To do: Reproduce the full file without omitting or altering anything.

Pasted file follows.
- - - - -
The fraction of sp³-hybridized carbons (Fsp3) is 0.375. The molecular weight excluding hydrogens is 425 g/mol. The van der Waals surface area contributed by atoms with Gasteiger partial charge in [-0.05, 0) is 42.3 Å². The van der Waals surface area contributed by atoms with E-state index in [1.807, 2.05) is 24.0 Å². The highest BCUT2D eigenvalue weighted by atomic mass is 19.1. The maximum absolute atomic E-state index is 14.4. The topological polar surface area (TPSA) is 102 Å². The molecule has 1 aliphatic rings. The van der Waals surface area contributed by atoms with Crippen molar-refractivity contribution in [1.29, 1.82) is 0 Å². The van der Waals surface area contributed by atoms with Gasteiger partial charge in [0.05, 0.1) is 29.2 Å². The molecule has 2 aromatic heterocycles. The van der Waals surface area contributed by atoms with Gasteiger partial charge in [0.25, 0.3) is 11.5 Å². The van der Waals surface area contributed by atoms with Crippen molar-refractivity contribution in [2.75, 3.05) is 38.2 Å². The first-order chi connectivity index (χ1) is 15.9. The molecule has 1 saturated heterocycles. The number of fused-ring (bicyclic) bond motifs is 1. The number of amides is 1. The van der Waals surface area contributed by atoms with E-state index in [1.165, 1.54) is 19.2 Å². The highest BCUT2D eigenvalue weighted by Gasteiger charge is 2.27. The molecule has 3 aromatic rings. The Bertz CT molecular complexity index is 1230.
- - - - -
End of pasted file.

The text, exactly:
The fraction of sp³-hybridized carbons (Fsp3) is 0.375. The molecular weight excluding hydrogens is 425 g/mol. The van der Waals surface area contributed by atoms with Gasteiger partial charge in [-0.05, 0) is 42.3 Å². The van der Waals surface area contributed by atoms with E-state index in [1.807, 2.05) is 24.0 Å². The highest BCUT2D eigenvalue weighted by atomic mass is 19.1. The maximum absolute atomic E-state index is 14.4. The topological polar surface area (TPSA) is 102 Å². The molecule has 1 aliphatic rings. The van der Waals surface area contributed by atoms with Crippen molar-refractivity contribution in [1.29, 1.82) is 0 Å². The van der Waals surface area contributed by atoms with Gasteiger partial charge in [0.05, 0.1) is 29.2 Å². The molecule has 2 aromatic heterocycles. The van der Waals surface area contributed by atoms with Gasteiger partial charge in [0.25, 0.3) is 11.5 Å². The van der Waals surface area contributed by atoms with Crippen molar-refractivity contribution in [2.75, 3.05) is 38.2 Å². The first-order chi connectivity index (χ1) is 15.9. The molecule has 1 saturated heterocycles. The number of fused-ring (bicyclic) bond motifs is 1. The number of amides is 1. The van der Waals surface area contributed by atoms with E-state index in [1.165, 1.54) is 19.2 Å². The highest BCUT2D eigenvalue weighted by Gasteiger charge is 2.27. The molecule has 3 aromatic rings. The Bertz CT molecular complexity index is 1230.